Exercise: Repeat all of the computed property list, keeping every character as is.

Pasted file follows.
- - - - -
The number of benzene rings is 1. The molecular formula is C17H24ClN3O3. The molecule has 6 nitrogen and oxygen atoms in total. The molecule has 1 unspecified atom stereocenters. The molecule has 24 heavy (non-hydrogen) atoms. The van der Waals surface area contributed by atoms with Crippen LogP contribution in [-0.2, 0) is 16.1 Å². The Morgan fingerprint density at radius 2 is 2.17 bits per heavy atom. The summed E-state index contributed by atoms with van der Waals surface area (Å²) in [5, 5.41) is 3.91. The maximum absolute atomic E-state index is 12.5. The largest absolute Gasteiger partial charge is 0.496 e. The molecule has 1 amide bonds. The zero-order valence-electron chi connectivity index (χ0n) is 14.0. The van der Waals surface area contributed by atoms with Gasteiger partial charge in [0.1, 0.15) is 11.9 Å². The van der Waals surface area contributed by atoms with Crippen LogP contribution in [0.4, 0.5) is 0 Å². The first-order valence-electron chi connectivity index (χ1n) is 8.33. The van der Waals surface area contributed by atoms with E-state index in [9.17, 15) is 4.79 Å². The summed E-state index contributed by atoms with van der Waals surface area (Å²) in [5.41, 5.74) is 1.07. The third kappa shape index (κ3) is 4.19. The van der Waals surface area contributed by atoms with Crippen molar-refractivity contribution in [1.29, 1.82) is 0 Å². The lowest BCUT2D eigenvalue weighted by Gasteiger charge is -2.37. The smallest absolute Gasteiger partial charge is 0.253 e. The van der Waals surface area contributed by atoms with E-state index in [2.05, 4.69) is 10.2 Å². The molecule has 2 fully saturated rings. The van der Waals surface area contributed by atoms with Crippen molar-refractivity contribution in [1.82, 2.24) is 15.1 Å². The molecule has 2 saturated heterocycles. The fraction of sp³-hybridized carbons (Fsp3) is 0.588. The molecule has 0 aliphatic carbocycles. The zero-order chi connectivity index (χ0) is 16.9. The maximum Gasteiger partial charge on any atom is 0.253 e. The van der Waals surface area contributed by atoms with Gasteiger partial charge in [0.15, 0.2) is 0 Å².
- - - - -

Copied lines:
The number of benzene rings is 1. The molecular formula is C17H24ClN3O3. The molecule has 6 nitrogen and oxygen atoms in total. The molecule has 1 unspecified atom stereocenters. The molecule has 24 heavy (non-hydrogen) atoms. The van der Waals surface area contributed by atoms with Crippen LogP contribution in [-0.2, 0) is 16.1 Å². The Morgan fingerprint density at radius 2 is 2.17 bits per heavy atom. The summed E-state index contributed by atoms with van der Waals surface area (Å²) in [5, 5.41) is 3.91. The maximum absolute atomic E-state index is 12.5. The largest absolute Gasteiger partial charge is 0.496 e. The molecule has 1 amide bonds. The zero-order valence-electron chi connectivity index (χ0n) is 14.0. The van der Waals surface area contributed by atoms with Gasteiger partial charge in [0.1, 0.15) is 11.9 Å². The van der Waals surface area contributed by atoms with Crippen LogP contribution in [0.4, 0.5) is 0 Å². The first-order valence-electron chi connectivity index (χ1n) is 8.33. The van der Waals surface area contributed by atoms with E-state index in [9.17, 15) is 4.79 Å². The summed E-state index contributed by atoms with van der Waals surface area (Å²) in [5.41, 5.74) is 1.07. The third kappa shape index (κ3) is 4.19. The van der Waals surface area contributed by atoms with Crippen molar-refractivity contribution in [1.29, 1.82) is 0 Å². The lowest BCUT2D eigenvalue weighted by Gasteiger charge is -2.37. The smallest absolute Gasteiger partial charge is 0.253 e. The van der Waals surface area contributed by atoms with E-state index in [2.05, 4.69) is 10.2 Å². The molecule has 2 fully saturated rings. The van der Waals surface area contributed by atoms with Crippen molar-refractivity contribution in [1.82, 2.24) is 15.1 Å². The molecule has 2 saturated heterocycles. The fraction of sp³-hybridized carbons (Fsp3) is 0.588. The molecule has 0 aliphatic carbocycles. The zero-order chi connectivity index (χ0) is 16.9. The maximum Gasteiger partial charge on any atom is 0.253 e. The van der Waals surface area contributed by atoms with Gasteiger partial charge in [0.15, 0.2) is 0 Å².